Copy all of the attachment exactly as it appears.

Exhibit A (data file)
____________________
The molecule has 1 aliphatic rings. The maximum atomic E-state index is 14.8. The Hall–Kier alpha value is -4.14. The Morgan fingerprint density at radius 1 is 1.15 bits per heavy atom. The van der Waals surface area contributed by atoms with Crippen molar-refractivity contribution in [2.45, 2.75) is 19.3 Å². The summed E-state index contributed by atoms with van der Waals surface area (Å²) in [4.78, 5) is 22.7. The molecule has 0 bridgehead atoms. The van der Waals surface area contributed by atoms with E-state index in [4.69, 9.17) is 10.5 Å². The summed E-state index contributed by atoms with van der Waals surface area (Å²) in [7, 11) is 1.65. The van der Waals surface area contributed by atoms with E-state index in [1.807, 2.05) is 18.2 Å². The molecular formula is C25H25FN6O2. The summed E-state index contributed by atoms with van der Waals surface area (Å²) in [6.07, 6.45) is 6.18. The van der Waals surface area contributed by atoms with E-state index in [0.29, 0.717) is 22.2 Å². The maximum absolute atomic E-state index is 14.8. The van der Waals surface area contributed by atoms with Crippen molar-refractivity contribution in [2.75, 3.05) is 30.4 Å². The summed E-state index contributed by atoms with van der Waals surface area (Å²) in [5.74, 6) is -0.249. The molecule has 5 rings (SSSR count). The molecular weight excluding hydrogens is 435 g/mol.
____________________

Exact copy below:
The molecule has 1 aliphatic rings. The maximum atomic E-state index is 14.8. The Hall–Kier alpha value is -4.14. The Morgan fingerprint density at radius 1 is 1.15 bits per heavy atom. The van der Waals surface area contributed by atoms with Crippen molar-refractivity contribution in [2.45, 2.75) is 19.3 Å². The summed E-state index contributed by atoms with van der Waals surface area (Å²) in [4.78, 5) is 22.7. The molecule has 0 bridgehead atoms. The van der Waals surface area contributed by atoms with E-state index in [4.69, 9.17) is 10.5 Å². The summed E-state index contributed by atoms with van der Waals surface area (Å²) in [7, 11) is 1.65. The van der Waals surface area contributed by atoms with E-state index in [1.807, 2.05) is 18.2 Å². The molecular formula is C25H25FN6O2. The summed E-state index contributed by atoms with van der Waals surface area (Å²) in [6.07, 6.45) is 6.18. The van der Waals surface area contributed by atoms with E-state index in [0.29, 0.717) is 22.2 Å². The maximum absolute atomic E-state index is 14.8. The van der Waals surface area contributed by atoms with Crippen molar-refractivity contribution in [2.75, 3.05) is 30.4 Å². The summed E-state index contributed by atoms with van der Waals surface area (Å²) in [5.74, 6) is -0.249. The molecule has 5 rings (SSSR count). The molecular weight excluding hydrogens is 435 g/mol.